Since its foundation in 2000, the group (and solo members) have been exhibiting all over the world, and it has received several awards (the latest was the Grand Prix of the Brno Biennial 2008). Still, the geographic focus has very much been Europe and the US. Maybe that will change in the future?
Friday, 20 February 2009
I'm a bit fed up now with my so-called historian career. But what better way to cheer myself up, than checking out history's cutest historians?
Meet Howard Zinn. He is American, but I found a way to weasel him into Chirayliq: His mother emigrated from Irkutsk.
Here, he isn't a professor yet, but a bombardier in the US Air Force in Europe during the Second World War.
This is one of the reasons he has devoted his life to non-violence and pacifist activism, as well as the post-war Civil Rights movement. (In Private Ryan saves war from 1999 and Dissent at the war memorial from 2004, he tells about his experiences.)
I must confess that I have tried to read Zinn's magnum opus A People's History of the United States, but I'm too bleeding-hearted to get past the introduction. Anything he says, I buy it. (Bad historian, Ainur!) You can read it online or check the publisher's site. You should definitely check the People's History website if you're interested in U.S. history - and I think we all ought to be. (There's also a comic version of The People's History, with this touching scene from WW2 Holland.)
Tuesday, 17 February 2009
I'm looking for information about the first Ethiopian pilot, Mishka Babitchef, a descendant of Russian emigrants. According to the website MediaEthiopia, he received his pilot license in the presence of Emperor Haile Selassie in October 1930. He had a sister, W/O Atsede Babitchef, who was married to the nobleman Dejach Nessibu Ze-Ammanuel.
The Russia-Ethiopia connection is of more interest than a mere historical curiosity - since Pushkin's great-grandfather, Major-General Abram Petrovich Gannibal, was said to have been an Ethiopian (altough this is disputed; at any rate, he was from the East of Africa). Anyway, it tickles one's imagination to know that Russian emigrés in turn arrived in Ethiopia and assimilated.
I have very little knowledge of Ethiopian history, and I would be grateful for any further information on the background of these interesting persons. Google is not very helpful at this point - the spellings of the names only occur on MediaEthiopia's site. The whole thing is complicated by the fact that there's a contemporary Russian actor with the name Михаил Бабичев... Perhaps there are other spellings that are in use. I would also like to know more about the Japanese artist Fumio Mizuno (水野富美夫, 1917-1994), who lived in Ethiopia for 25 years and painted beautiful portraits of women. (some photos from an exhibition in Japan 2005)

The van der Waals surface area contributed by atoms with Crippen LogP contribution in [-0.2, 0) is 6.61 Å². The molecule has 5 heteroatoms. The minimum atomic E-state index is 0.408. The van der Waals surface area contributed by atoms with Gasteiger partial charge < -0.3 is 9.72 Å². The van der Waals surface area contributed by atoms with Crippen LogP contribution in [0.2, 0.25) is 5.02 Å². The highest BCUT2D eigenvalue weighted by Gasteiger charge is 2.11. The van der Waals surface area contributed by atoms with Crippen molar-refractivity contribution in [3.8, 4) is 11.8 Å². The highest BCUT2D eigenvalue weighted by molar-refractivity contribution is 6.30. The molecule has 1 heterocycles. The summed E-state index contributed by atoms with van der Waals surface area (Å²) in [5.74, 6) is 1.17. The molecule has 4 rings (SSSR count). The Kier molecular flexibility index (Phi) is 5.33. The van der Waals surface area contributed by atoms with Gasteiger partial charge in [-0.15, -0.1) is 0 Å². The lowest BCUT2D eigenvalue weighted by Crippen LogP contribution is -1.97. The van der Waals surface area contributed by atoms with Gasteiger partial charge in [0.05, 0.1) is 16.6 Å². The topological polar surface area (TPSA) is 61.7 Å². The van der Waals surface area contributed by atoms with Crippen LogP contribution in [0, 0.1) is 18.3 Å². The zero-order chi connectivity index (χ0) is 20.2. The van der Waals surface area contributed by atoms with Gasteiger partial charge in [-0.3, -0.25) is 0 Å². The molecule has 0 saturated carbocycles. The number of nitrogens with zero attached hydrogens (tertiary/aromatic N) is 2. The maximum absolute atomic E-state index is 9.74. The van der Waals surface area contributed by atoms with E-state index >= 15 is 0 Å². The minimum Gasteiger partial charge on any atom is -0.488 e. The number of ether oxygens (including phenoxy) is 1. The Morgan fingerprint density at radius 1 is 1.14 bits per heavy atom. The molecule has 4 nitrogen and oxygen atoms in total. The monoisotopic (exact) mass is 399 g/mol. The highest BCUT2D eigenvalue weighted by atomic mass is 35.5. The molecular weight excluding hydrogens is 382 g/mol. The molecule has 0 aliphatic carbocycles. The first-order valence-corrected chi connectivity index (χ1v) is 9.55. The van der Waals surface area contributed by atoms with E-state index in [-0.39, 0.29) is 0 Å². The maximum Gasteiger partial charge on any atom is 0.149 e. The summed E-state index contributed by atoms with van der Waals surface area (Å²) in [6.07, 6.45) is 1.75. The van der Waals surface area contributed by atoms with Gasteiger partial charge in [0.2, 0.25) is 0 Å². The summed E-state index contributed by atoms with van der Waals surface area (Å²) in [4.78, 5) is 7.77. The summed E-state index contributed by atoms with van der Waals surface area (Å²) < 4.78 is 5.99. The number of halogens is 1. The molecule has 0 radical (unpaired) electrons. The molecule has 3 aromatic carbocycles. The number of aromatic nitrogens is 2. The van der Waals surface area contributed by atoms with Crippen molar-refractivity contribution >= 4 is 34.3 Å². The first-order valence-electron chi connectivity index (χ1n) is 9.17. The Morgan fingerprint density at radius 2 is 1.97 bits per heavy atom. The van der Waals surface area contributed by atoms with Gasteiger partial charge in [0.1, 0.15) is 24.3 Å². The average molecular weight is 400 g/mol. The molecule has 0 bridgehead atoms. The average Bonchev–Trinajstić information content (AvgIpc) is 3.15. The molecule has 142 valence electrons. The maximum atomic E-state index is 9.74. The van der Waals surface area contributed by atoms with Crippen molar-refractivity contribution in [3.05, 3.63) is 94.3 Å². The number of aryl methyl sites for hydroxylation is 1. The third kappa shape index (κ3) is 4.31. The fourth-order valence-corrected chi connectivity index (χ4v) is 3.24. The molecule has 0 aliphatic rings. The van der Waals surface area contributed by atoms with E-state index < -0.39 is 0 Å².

If anyone knows where to search, or what to look for, I would be grateful for a tip.
Sunday, 15 February 2009
This is a tinted version of a photo found in an article by Anu Koivunen on the concepts of stardom and women as consumers of film and filmstars in the 1920's, which features our favourite Finnish Tatar in a major role.
Under the name Teuvo Tulio, Theodor Tugai became an influential film director who put a passionate stamp on the Finnish film industry in the 1930's and 1940's. His early career as "the Finnish Valentino" is less well known. In Mustalaishurmaaja ("Gypsy Casanova", 1929), the 16-year-old Tugai plays Gypsy leader Manjardo. Koivunen describes how the camera focuses on him as on a beautiful object, with closeups of his half-shut eyes. His makeup and costume are chosen to accentuate this - dark skin, enhanced lips, jewellery, accentuated waist, occasionally shirtless... You get the picture.
But to be a desirable object for women - paradoxically put his masculinity into question. Watching and looking is an act of power, to be looked at is to become passive, traditionally feminine. But Manjardo does both. In the movie plot, he is a fiery character who is forced to accept an arranged marriage. He is an ethnic other who is both attracive and repellent (although his love interests in the movie are all "Gypsies", too - Koivunen hints that it would have been less acceptable to show "Finnish" women openly desiring a man). Two women, Glafira and Akris, fight for his attention, but the film finds a more conventional solution - Manjardo ends up with the motherly and caring Esmeralda, who tends to his wounds.
Next time, I will write more about the reception of Tugai's film persona among film critics, and the decline of the "Valentino" type.
Anu Koivunen: "Näkyvä nainen ja 'suloinen pyörrytys'", Vampyyrinainen ja Kenkkuniemen sauna - Suomalainen kaksikymmenluku ja modernin mahdollisuus ["Vampire Woman and the Sauna of Kenkkuniemi - The Finnish 1920's and the Possibility of Modernity"] Ed. Tapio Onnela, SKS, Helsinki 1992
Cross-posted at The Goldenbird Sings